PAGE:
CINCINNATI — Cincinnati quarterback Andy Dalton wasn’t even in kindergarten the last time the franchise won a postseason game, but 23 years’ worth of futility and frustration will be strapped to his shoulder pads Sunday when the Bengals face the San Diego Chargers in an AFC wild-card game at Paul Brown Stadium.
Dalton is enjoying the best season of his three-year career, having set the franchise record for touchdown passes and passing yards while leading the Bengals (11-5) to the AFC North Division title and a third consecutive postseason berth.
But after subpar playoff performances and first-round exits the past two years, only a victory against San Diego (9-7) will qualify Dalton as a success in the eyes of many.
“People can keep saying whatever they want because we haven’t won a playoff game,” Dalton said. “You’ve got to win. That’s what it comes down to. And for us to get where we want to go, we need to win.
- Job cuts planned as Boeing hunkers down to compete with Airbus, consider new plane
- Female tiger killed by mating partner at Sacramento Zoo
- Amid Zika fears, local family shares the reality of microcephaly
- With Marshawn Lynch retired, what will Seahawks do with money they save?
- Police: Ohio newborn appears to have died from dog bite
Most Read Stories
“For me, we need to get a win in this one,” he continued. “I understand what’s at stake here and what we’re trying to accomplish.”
Dalton is hardly the first quarterback to lose his first two playoff games. John Elway, Peyton Manning and Eli Manning each started 0-2 and they rebounded to win a combined five Super Bowls.
Instead it’s the matter in which Dalton has lost that has fueled the skeptics.
In his first two playoff appearances — a 31-10 loss at Houston two years ago and a 19-13 defeat in Houston last season — Dalton has failed to lead the team on a touchdown drive in 23 possessions, going 41 of 72 for 384 yards with four interceptions and a 48.6 passer rating.
But the Bengals are playing with more confidence this season.
Not only is the offense ranked 10th in the NFL as opposed to 22nd in 2011 and 20th in 2012, but the Bengals just beat the Chargers last month in San Diego. Also, the Bengals are 8-0 at home this season and 11-1 dating back to last year.
“This is a confident group, not only me, but this team, this offense and everything that we’re doing,” Dalton said. “We understand what we’ve done the last couple of years. There’s a different mindset now. Guys are ready to take that next step, to get a big playoff win and that’s something that this team needs.
“It’s going to be great to have a home game. I think that’s going to be to our advantage.”
Everything appears to be aligned for the Bengals to earn their first postseason victory since a 41-14 trouncing of Houston on Jan. 6, 1991.
But Cincinnati fans have seen this before. There were division titles and home playoff games in 2005 and 2009 that were spoiled by first-round losses. And even though the team was on the road the last two seasons, there was no shortage of confidence heading into the game.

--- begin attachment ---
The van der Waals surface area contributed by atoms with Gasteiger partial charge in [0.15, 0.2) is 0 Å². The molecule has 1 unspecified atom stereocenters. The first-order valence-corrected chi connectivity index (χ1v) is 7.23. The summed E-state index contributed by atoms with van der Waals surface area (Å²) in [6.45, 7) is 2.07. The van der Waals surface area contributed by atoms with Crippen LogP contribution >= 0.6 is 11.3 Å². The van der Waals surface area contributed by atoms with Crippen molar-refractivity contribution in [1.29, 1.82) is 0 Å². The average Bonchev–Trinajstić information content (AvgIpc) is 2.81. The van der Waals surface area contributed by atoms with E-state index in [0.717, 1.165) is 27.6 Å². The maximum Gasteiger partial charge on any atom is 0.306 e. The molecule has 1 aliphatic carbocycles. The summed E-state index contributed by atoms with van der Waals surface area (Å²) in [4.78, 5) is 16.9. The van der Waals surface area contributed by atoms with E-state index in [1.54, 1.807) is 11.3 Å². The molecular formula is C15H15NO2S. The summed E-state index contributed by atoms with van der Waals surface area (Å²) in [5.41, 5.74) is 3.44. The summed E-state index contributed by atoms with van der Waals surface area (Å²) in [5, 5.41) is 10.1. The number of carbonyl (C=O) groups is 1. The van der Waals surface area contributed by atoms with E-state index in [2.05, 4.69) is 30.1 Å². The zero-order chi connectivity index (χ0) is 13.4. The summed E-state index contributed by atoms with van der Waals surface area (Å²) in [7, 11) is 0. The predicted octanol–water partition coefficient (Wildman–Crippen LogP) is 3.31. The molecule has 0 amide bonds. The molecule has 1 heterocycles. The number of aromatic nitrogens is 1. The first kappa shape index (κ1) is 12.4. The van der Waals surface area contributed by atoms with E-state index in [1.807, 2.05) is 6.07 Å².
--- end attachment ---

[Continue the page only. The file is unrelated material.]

Dalton certainly looks like a quarterback poised to take the next step, but he’s been in this position before only to regress.
Titans fire Munchak
Tennessee general manager Ruston Webster thinks Mike Munchak helped the franchise that drafted him back in 1982 through a challenging time as coach for three seasons.
Unfortunately for Munchak, loyalty to the NFL team with which he spent 31 seasons just wasn’t enough anymore.
The Titans fired Munchak on Saturday after spending the past week talking about changes needed for a franchise that has not reached the playoffs since 2008 and last won a postseason game in January 2003.
“In the end, we were not able to agree just on the future or the direction of the franchise, and I felt it was time to make a change,” Webster said.
Munchak became the seventh NFL coach fired. He said in a statement issued through the team that he had hoped this day would never come and that he couldn’t express his sadness at leaving a franchise he had been with for more than 30 years.
“My goal as head coach was to do things the right way with the right people, and I felt confident that the results would follow,” Munchak said. “Sometimes rebuilding a team and its culture takes time, but I truly believe we were on the verge of great things. Unfortunately, my vision did not match that of the organization, so we will part ways.”
Munchak had a season left on his contract and was 22-26 overall. He had been with this franchise since 1982 when the then-Houston Oilers made him a first-round draft pick, and he joined the coaching staff as an assistant the year after he retired.
The Titans were 7-9 this season. Munchak had made it clear over the past couple of weeks that he thought having quarterback Jake Locker available for all 16 games likely would have been the difference in the two or three wins needed to earn this franchise’s first playoff berth since 2008.
• The NFL Network reported that University of Oklahoma coach Bob Stoops and New England Patriots offensive coordinator Josh McDaniels are the top two candidates to fill the Cleveland Browns’ vacancy after coach Rob Chudzinski was fired.
• Wade Phillips was fired as the Houston Texans’ defensive coordinator, a day after Bill O’Brien was hired as coach.
• Former California coach Jeff Tedford was hired as offensive coordinator for the Tampa Bay Buccaneers.